Tennis : Gilbert Always Knew Which Gambit to Use Against Pepperdine Foes

Brad Gilbert is blazing hot. He recently won three consecutive professional tennis tournaments--a feat last accomplished by Boris Becker in 1986--and reached the final of a fourth. He is ranked No. 8 in the world.

Not only has Gilbert remained unaffected by success, friends say, but he is still the first to criticize his own game.

"He's very unassuming," said Allen Fox, a Calabasas resident and co-coach at Pepperdine. Gilbert played for the Waves during the 1983 season before turning pro. "If he had a bad game, he would say, 'I served like a 14-year-old. I couldn't hit a backhand in the court.' He would never say how good he is."

Nor would he praise competitors. In fact, the good-natured Gilbert often mocked opponents, criticizing their abilities, to bolster teammates. Before a match, each Pepperdine player would receive his assignment from Fox and some unsolicited advice from Gilbert.

"Brad was so confident, he would ruin the other guys," said Fox, who laughs now but wasn't amused by Gilbert's comments at the time. "He would say, 'You're playing him. He's horrible. Can't hit his forehand in the court. Hit three or four balls back to him and he'll miss.' "

Richard Gallien, who played No. 3 at Pepperdine while Gilbert played No. 2 and is now co-coach with Fox, says Gilbert would invariably follow through on his predictions.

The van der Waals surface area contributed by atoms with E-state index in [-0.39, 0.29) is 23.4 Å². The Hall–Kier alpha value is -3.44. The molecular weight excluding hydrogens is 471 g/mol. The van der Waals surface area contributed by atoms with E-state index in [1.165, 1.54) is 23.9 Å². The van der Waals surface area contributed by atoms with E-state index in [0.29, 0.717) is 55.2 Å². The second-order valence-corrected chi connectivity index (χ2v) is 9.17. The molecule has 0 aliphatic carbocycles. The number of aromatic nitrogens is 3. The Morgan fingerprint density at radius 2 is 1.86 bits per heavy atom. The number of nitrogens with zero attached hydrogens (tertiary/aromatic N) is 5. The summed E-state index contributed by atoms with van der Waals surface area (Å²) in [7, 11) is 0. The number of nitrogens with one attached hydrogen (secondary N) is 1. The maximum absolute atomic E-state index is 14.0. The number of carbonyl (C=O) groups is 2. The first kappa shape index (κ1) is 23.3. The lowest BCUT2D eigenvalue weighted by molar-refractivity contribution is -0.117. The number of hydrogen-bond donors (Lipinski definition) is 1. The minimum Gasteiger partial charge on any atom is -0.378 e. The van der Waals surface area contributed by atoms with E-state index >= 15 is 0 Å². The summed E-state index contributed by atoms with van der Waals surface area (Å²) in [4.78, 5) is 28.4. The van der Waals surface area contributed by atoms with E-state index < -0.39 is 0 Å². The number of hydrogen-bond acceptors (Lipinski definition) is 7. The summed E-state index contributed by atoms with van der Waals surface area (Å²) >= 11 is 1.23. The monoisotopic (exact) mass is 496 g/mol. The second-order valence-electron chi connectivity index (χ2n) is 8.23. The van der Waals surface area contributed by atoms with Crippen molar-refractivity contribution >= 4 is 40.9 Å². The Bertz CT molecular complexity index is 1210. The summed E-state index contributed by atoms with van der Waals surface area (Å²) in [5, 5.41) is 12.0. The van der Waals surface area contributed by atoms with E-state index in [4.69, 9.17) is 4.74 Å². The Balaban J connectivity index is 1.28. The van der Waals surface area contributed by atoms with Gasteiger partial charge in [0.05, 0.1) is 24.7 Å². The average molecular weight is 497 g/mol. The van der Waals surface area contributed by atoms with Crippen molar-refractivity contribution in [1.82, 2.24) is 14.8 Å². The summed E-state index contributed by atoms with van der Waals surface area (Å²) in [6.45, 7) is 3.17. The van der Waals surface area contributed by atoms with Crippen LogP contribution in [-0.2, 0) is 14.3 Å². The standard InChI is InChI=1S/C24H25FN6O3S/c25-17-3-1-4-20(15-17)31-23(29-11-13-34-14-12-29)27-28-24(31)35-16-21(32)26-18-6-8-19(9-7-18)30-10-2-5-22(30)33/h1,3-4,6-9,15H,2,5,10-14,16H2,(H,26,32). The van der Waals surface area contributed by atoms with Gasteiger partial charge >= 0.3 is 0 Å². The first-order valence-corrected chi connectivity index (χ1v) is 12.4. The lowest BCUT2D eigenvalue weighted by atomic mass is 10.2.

"Every single match, he was like Minnesota Fats," said Gallien, who lives in Canoga Park. "He'd tell you all the shots he was going to make and give you some idea of the score.

"I've never seen a guy who would believe it the way he did and come through like he would."

Once, while warming up for a doubles match against USC, Gilbert sniffed overconfidence in his opponents. "You could just tell by the way (the USC players) were warming up," Fox recalled. "The way they were flipping their rackets. Twirling them."

Not to be upstaged by the upstart pair, Gilbert, a right-hander, warmed up with his left hand.

"It's obviously demeaning when you start hitting left-handed with somebody," Fox said. "Brad wasn't too interested in his opponents. He wasn't deliberately mean to them but if somebody tried to intimidate him or was cocky to him, he wouldn't take it lying down. He would always react."

Fox is quick to add that Gilbert has a soft side. Once, Gilbert came back to Pepperdine after he had joined the pro tour and stayed in an off-campus apartment with some friends. Upon departure, he stocked the cupboards with new pots, pans, dishes and silverware.

"No tennis players do that," Fox said. "You're lucky if they say 'goodby' on the way out the door after they've emptied your refrigerator."

Deja vu reprised: Simi Valley High has hired Rick Fields, the girls' junior varsity basketball coach, to coach the girls' tennis team. The Pioneers were 14-6 last year and placed third in the Marmonte League but lost their top two players when twins Jeannette and Jamie Davis graduated. Jeannette was the league champion.

But Fields will replace those two with another set of twins: sophomores Michelle and Lisa Richards. Michelle is ranked third in Ventura County in the under-16 division by the Southern California Tennis Assn. and Lisa is ranked fourth along with Lisa Cockerill, another Simi Valley sophomore. All three are ranked in the top 50 in their age group in Southern California.

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